wastefully or recklessly extravagant: prodigal expenditure.
Prodigal ultimately derives from the Late Latin adjective prōdigālis “wasteful,” from the Latin adjective prōdigus (with the same meaning), a derivative of the verb prōdigere “to drive forth or away; to waste, squander.” Prōdigere is a compound of the preposition and combining form pro, pro- “forth, forward” and agere “to drive (cattle), ride (a horse).” Aristotle in Book IV of the Nicomachean Ethics defines the virtue of liberality (with respect to wealth) as the mean between the opposite vices of prodigality and stinginess, the prodigal man being one who wastes money on self-indulgent pleasures. The most famous case of prodigality is from Luke’s gospel (15:11-32), the “Parable of the Prodigal Son.” Prodigal entered English in the 15th century.
… Kubrick a planned and prodigal expenditure of resources.
She feels she can never truly write well because she lacks Lila’s wild, prodigal spirit. Lila, she thinks, “possessed intelligence and didn’t put it to use but, rather, wasted it, like a great lady for whom all the riches in the world are merely a sign of vulgarity.”
a person who believes that human hopes are vain, and human strivings unjustified.
Futilitarian is a humorous blend of futile and utilitarian. The word was coined in scorn for the utilitarian philosophy for the jurist and philosopher Jeremy Bentham (1748-1832) and the philosopher and economist John Stuart Mill (1806-73). Futilitarian entered English in the 19th century.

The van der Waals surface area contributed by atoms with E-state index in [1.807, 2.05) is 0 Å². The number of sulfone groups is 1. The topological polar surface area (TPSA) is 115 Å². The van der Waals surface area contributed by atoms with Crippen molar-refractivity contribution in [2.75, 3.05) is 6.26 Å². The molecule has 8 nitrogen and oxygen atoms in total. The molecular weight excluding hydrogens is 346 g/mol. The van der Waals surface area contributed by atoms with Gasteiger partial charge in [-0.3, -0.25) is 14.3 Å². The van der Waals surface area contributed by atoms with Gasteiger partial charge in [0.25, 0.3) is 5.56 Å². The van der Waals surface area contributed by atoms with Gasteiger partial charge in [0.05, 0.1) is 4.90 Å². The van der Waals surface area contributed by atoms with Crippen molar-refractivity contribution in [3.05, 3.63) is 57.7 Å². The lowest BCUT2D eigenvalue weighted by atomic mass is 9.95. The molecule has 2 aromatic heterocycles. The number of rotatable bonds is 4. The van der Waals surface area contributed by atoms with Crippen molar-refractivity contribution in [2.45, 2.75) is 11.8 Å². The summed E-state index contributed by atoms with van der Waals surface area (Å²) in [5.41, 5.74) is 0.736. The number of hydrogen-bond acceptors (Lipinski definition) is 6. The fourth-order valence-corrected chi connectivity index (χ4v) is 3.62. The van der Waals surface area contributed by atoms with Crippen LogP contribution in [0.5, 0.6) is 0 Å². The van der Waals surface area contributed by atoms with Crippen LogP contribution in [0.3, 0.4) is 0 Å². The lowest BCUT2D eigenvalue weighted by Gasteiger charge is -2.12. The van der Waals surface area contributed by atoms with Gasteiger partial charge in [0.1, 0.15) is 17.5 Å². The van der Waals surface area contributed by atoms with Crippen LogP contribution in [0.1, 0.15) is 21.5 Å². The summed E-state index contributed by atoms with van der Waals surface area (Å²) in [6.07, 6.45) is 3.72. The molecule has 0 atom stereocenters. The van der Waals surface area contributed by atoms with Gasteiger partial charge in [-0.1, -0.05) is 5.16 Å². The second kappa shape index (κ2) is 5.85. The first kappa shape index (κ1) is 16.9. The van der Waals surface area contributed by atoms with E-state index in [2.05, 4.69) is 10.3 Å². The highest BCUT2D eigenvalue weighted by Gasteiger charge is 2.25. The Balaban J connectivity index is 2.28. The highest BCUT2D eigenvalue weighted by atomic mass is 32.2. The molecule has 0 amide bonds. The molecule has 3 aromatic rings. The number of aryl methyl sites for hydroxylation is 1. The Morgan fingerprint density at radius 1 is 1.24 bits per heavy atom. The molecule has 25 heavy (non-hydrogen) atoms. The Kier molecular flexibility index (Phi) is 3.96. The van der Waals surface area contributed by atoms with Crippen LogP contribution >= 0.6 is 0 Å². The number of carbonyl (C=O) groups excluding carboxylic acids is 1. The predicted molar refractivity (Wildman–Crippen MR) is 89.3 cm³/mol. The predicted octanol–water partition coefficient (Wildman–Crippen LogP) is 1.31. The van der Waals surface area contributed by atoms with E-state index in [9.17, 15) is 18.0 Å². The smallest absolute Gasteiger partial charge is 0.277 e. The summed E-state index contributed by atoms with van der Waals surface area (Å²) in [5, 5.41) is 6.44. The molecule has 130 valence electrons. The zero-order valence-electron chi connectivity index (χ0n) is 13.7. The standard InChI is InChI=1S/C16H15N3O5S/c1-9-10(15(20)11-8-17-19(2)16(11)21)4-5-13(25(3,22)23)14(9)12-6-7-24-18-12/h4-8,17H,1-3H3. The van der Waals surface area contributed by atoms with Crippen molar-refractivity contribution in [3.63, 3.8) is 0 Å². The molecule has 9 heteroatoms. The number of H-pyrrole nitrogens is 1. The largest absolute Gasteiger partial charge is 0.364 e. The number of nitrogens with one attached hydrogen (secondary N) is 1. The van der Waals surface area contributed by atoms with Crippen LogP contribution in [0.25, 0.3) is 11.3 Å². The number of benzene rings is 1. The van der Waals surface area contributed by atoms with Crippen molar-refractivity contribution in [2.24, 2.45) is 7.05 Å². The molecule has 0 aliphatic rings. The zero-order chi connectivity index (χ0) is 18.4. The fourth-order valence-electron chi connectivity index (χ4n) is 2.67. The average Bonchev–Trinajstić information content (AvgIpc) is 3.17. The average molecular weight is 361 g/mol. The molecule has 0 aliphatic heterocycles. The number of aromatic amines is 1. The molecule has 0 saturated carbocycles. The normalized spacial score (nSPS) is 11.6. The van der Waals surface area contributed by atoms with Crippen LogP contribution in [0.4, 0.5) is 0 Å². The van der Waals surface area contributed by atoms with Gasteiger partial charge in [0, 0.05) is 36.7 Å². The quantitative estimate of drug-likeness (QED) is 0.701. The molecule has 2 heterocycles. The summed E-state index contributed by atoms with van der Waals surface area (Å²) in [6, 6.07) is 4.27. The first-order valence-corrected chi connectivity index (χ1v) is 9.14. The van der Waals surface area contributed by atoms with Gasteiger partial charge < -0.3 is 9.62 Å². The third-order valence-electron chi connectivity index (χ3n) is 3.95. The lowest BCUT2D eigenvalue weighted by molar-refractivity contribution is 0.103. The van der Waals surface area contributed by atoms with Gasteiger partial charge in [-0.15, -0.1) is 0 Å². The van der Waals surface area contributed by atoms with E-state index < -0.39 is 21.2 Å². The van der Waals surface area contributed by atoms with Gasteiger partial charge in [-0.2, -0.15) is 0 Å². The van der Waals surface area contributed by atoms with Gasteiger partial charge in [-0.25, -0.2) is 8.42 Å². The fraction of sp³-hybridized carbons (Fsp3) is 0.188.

A lot of artists in America tend to be self-deprecating futilitarians, because we’ve grown up in a culture in which art doesn’t matter except, occasionally, as a high-end investment.
For it is significant that much of the work of Bierce seems to be that of what he would have called a futilitarian, that he seldom seems able to find a suitable field for his satire, a foeman worthy of such perfect steel as he brings ot he encounter …
a mind not yet affected by experiences, impressions, etc.
In Latin tabula rasa means “erased tablet, a tablet rubbed clean (of writing).” Tabula has many meanings: “flat board, plank, table, notice board, notice, game board, public document, deed, will.” For schoolchildren the schoolmaster’s command Manum dē tabulā “Hand(s) off the tablet!” meant “Pencils down!” Rasa is the past participle of radere “to scrape, scratch, shave, clip.” The inside surfaces of a folded wooden tablet were raised along the edges and filled with wax for writing. The wax could be erased by smoothing with the blunt end of a stylus (more correctly stilus) or by mild heat. The Latin phrase is a translation of Greek pinakìs ágraphos “tablet with nothing written on it, blank tablet,” from Aristotle’s De Anima (Greek Perì Psychês, “On the Soul): “What it [the mind] thinks must be in it just as characters may be said to be on a writing tablet (pinakìs) on which nothing is yet actually written (ágraphos).” Tabula rasa entered English in the 16th century.
The notion that the brain is a tabula rasa that can be easily transformed by digital technology is, as yet, the stuff of science fiction.
The alarm wakes him, and he opens his eyes to a new day. He feels rested, reset, a tabula rasa.
any creature or thing of monstrous size or power: The army's new tank is a behemoth. The cartel is a behemoth that small business owners fear.
The traditional etymology of the Hebrew noun behemoth is that it is an augmentative or intensive plural of bəhēmāh “beast,” a derivative of the West Semitic root bhm “to be dumb.” It is also possible that Hebrew bəhēmāh is an adaptation to Hebrew phonology of Egyptian p-ehe-mau “hippopotamus” (literally “ox of the water”). Behemoth entered English in the 14th century.